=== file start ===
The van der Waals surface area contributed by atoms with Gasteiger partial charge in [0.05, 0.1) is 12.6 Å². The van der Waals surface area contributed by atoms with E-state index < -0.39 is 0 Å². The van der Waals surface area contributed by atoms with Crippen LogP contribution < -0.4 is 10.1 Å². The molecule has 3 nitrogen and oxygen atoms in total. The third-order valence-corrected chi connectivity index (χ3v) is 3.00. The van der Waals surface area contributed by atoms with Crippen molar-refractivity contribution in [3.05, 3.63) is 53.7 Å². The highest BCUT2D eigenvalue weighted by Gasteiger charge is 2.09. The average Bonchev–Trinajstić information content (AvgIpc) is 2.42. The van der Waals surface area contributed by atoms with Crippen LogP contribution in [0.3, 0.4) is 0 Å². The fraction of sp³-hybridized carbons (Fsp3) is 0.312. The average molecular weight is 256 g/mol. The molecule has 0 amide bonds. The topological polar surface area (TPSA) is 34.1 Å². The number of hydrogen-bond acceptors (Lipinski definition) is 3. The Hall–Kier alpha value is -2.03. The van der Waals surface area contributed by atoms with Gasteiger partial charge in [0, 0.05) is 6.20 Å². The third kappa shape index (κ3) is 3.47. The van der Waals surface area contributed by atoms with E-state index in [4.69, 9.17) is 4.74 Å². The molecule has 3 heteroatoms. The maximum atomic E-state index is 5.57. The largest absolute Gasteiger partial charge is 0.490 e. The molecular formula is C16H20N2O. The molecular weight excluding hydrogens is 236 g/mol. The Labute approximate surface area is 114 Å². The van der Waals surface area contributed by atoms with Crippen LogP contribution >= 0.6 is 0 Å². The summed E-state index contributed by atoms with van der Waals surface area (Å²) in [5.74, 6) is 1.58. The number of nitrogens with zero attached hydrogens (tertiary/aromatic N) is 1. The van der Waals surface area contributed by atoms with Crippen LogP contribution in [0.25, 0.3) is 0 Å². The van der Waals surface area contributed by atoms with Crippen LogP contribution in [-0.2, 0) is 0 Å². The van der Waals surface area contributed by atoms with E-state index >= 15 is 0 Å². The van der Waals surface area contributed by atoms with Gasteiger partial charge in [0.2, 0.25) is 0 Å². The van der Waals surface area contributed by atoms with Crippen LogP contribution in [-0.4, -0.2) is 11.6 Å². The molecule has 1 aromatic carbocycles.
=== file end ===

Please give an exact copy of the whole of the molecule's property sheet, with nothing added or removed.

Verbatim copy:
The van der Waals surface area contributed by atoms with Gasteiger partial charge in [0.05, 0.1) is 12.6 Å². The van der Waals surface area contributed by atoms with E-state index < -0.39 is 0 Å². The van der Waals surface area contributed by atoms with Crippen LogP contribution < -0.4 is 10.1 Å². The molecule has 3 nitrogen and oxygen atoms in total. The third-order valence-corrected chi connectivity index (χ3v) is 3.00. The van der Waals surface area contributed by atoms with Crippen molar-refractivity contribution in [3.05, 3.63) is 53.7 Å². The highest BCUT2D eigenvalue weighted by Gasteiger charge is 2.09. The average Bonchev–Trinajstić information content (AvgIpc) is 2.42. The van der Waals surface area contributed by atoms with Crippen LogP contribution in [0.3, 0.4) is 0 Å². The fraction of sp³-hybridized carbons (Fsp3) is 0.312. The average molecular weight is 256 g/mol. The molecule has 0 amide bonds. The topological polar surface area (TPSA) is 34.1 Å². The number of hydrogen-bond acceptors (Lipinski definition) is 3. The Hall–Kier alpha value is -2.03. The van der Waals surface area contributed by atoms with Gasteiger partial charge in [0, 0.05) is 6.20 Å². The third kappa shape index (κ3) is 3.47. The van der Waals surface area contributed by atoms with E-state index in [4.69, 9.17) is 4.74 Å². The molecule has 3 heteroatoms. The maximum atomic E-state index is 5.57. The largest absolute Gasteiger partial charge is 0.490 e. The molecular formula is C16H20N2O. The molecular weight excluding hydrogens is 236 g/mol. The Labute approximate surface area is 114 Å². The van der Waals surface area contributed by atoms with Crippen LogP contribution >= 0.6 is 0 Å². The summed E-state index contributed by atoms with van der Waals surface area (Å²) in [5.74, 6) is 1.58. The number of nitrogens with zero attached hydrogens (tertiary/aromatic N) is 1. The van der Waals surface area contributed by atoms with Crippen LogP contribution in [0.25, 0.3) is 0 Å². The van der Waals surface area contributed by atoms with Crippen LogP contribution in [-0.2, 0) is 0 Å². The van der Waals surface area contributed by atoms with E-state index >= 15 is 0 Å². The van der Waals surface area contributed by atoms with Gasteiger partial charge in [0.2, 0.25) is 0 Å². The van der Waals surface area contributed by atoms with Crippen LogP contribution in [-0.4, -0.2) is 11.6 Å². The molecule has 1 aromatic carbocycles.